Centre for Internet & Society

Udbhav Tiwari participated as a panelist in the 11th DSCI-NASSSCOM Annual Information Security Summit 2016 in New Delhi on December 14, 2016. The event was organized by DSCI and NASSCOM.

The Panel was on "Designing Privacy in Data Centric Business Architectures - Designing Privacy in Product, Services & Operations". Udbhav's co-panelists were: Gowree Gokhle, Partner, Nishith Desai Associates - Moderator; Sachin Lodha, Principal Scientist, TCS Innovation Labs; and Ankur Jain, Director IT & CISO, PayU.

The discussion primarily focused on:

  1. Core Principles - Privacy should not solely be governed by laws, regulations and industry codes but should instead be guided by a core set of principles that companies choose to follow uniformly across their international presence. In fact, laws and regulations should form a basic, minimum standard of requirements and actual practice should attempt to follow these principles to ensure true compliance to the ideals of privacy. These core, minimal principles are: Notice, Transparency, Accountability, Security and Use Limitation.
  2. Privacy as an Incentive - Privacy should be looked at not as a isolated right or legal compliance but an inclusive outlook which can be economically beneficial to both consumer and enterprise facing companies. Customers are increasingly starting to value privacy and providing it in an transparent manner (along with ensuring sufficient modern technical infrastructure) to ensure reliable protection can distinguish business in an increasingly crowded marketplace.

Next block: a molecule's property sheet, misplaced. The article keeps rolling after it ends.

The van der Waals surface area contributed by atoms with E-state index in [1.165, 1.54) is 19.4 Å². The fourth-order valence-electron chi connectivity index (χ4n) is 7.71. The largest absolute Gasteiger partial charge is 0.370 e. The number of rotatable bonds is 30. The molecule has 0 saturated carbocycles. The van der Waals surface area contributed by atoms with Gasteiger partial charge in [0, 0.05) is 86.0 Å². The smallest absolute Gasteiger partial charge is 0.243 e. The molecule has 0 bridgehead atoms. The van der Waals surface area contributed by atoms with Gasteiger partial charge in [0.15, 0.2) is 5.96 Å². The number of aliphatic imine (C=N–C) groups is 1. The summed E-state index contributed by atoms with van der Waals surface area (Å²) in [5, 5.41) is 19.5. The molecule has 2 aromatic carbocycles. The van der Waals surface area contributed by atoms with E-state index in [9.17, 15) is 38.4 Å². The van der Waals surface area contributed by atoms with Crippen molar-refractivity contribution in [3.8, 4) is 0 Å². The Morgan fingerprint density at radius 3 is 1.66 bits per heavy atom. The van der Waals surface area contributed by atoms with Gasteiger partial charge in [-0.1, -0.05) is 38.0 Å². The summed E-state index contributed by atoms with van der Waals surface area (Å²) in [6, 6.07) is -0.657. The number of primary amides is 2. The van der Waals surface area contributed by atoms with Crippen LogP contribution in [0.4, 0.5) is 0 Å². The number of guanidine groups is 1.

3. Sound Technological Bedrock - Privacy as a notion in data (and now big data) centric architectures can only be enforced with modern, secure and open technological processes that ensure policy compliance and provide a clear audit trail for any breaches. Measures such as Homomorphic encryption, Multi-party computation, K-anonymity and Identity Management systems must be explored, tested and implemented according to need and requirements of businesses to ensure adequate privacy protection.
  4. Need for a clear Indian legal framework - India's current legal framework with regard to privacy ranges from scattered to non existent, so there is a strong need for their to be a strong, clear and uniform legal framework to govern privacy for both Indian citizens as well as interactions with data from other jurisdictions. This will ensure that organisations will have a clear standard to follow, will have an easier time implementing privacy policies avoid sectoral clashes and can be held accountable for any breaches of legal standards. A large part of the work required for this has been done by the Justice AP Shah Committee on Privacy as well.

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